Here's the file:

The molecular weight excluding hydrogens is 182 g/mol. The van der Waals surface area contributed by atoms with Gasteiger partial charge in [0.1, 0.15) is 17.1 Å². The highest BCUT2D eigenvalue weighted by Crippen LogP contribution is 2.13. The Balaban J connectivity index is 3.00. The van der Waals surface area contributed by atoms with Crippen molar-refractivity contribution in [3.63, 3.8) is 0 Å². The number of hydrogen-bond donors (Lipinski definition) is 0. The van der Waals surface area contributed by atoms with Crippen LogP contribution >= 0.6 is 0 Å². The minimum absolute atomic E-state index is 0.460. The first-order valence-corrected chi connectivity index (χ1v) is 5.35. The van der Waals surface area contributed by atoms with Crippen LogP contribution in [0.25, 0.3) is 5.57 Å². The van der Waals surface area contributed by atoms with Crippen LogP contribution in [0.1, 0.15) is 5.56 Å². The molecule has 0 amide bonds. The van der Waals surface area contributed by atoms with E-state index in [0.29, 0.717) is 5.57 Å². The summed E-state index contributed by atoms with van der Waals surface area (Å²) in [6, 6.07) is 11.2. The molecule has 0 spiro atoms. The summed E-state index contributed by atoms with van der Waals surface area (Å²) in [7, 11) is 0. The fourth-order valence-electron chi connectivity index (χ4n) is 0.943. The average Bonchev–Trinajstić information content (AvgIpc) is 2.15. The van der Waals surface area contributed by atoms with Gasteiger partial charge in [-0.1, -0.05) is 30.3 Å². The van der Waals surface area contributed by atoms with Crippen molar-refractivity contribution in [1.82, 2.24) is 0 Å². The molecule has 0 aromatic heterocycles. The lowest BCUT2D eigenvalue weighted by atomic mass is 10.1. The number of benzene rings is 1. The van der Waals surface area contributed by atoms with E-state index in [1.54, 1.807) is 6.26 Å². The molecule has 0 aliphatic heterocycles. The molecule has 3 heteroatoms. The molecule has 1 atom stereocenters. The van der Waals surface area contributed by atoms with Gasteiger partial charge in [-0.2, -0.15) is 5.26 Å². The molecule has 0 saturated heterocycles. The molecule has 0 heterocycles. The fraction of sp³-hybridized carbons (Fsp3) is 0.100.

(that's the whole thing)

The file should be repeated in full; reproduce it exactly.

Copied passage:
The molecular weight excluding hydrogens is 182 g/mol. The van der Waals surface area contributed by atoms with Gasteiger partial charge in [0.1, 0.15) is 17.1 Å². The highest BCUT2D eigenvalue weighted by Crippen LogP contribution is 2.13. The Balaban J connectivity index is 3.00. The van der Waals surface area contributed by atoms with Crippen molar-refractivity contribution in [3.63, 3.8) is 0 Å². The number of hydrogen-bond donors (Lipinski definition) is 0. The van der Waals surface area contributed by atoms with Crippen LogP contribution >= 0.6 is 0 Å². The minimum absolute atomic E-state index is 0.460. The first-order valence-corrected chi connectivity index (χ1v) is 5.35. The van der Waals surface area contributed by atoms with Crippen LogP contribution in [0.25, 0.3) is 5.57 Å². The van der Waals surface area contributed by atoms with Crippen LogP contribution in [0.1, 0.15) is 5.56 Å². The molecule has 0 amide bonds. The van der Waals surface area contributed by atoms with E-state index in [0.29, 0.717) is 5.57 Å². The summed E-state index contributed by atoms with van der Waals surface area (Å²) in [6, 6.07) is 11.2. The molecule has 0 spiro atoms. The summed E-state index contributed by atoms with van der Waals surface area (Å²) in [7, 11) is 0. The fourth-order valence-electron chi connectivity index (χ4n) is 0.943. The average Bonchev–Trinajstić information content (AvgIpc) is 2.15. The van der Waals surface area contributed by atoms with Gasteiger partial charge in [-0.1, -0.05) is 30.3 Å². The van der Waals surface area contributed by atoms with Crippen molar-refractivity contribution in [1.82, 2.24) is 0 Å². The molecule has 0 aromatic heterocycles. The lowest BCUT2D eigenvalue weighted by atomic mass is 10.1. The number of benzene rings is 1. The van der Waals surface area contributed by atoms with E-state index in [1.54, 1.807) is 6.26 Å². The molecule has 0 aliphatic heterocycles. The molecule has 3 heteroatoms. The molecule has 1 atom stereocenters. The van der Waals surface area contributed by atoms with Gasteiger partial charge in [-0.2, -0.15) is 5.26 Å². The molecule has 0 saturated heterocycles. The molecule has 0 heterocycles. The fraction of sp³-hybridized carbons (Fsp3) is 0.100.